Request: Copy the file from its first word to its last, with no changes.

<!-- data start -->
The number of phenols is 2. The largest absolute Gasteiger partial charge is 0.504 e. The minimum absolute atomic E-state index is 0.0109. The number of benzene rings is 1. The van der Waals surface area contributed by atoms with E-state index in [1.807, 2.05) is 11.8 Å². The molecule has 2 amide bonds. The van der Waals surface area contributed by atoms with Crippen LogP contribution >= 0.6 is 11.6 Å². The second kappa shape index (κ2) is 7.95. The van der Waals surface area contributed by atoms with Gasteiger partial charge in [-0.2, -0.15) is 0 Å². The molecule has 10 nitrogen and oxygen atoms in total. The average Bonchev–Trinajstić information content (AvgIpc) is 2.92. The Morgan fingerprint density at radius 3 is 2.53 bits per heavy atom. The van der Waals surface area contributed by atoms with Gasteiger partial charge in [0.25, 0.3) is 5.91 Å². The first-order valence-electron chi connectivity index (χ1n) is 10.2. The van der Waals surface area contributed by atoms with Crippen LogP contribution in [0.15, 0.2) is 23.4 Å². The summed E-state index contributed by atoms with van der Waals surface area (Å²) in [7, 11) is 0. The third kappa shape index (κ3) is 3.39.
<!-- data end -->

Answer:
The number of phenols is 2. The largest absolute Gasteiger partial charge is 0.504 e. The minimum absolute atomic E-state index is 0.0109. The number of benzene rings is 1. The van der Waals surface area contributed by atoms with E-state index in [1.807, 2.05) is 11.8 Å². The molecule has 2 amide bonds. The van der Waals surface area contributed by atoms with Crippen LogP contribution >= 0.6 is 11.6 Å². The second kappa shape index (κ2) is 7.95. The van der Waals surface area contributed by atoms with Gasteiger partial charge in [-0.2, -0.15) is 0 Å². The molecule has 10 nitrogen and oxygen atoms in total. The average Bonchev–Trinajstić information content (AvgIpc) is 2.92. The Morgan fingerprint density at radius 3 is 2.53 bits per heavy atom. The van der Waals surface area contributed by atoms with Gasteiger partial charge in [0.25, 0.3) is 5.91 Å². The first-order valence-electron chi connectivity index (χ1n) is 10.2. The van der Waals surface area contributed by atoms with Crippen LogP contribution in [0.15, 0.2) is 23.4 Å². The summed E-state index contributed by atoms with van der Waals surface area (Å²) in [7, 11) is 0. The third kappa shape index (κ3) is 3.39.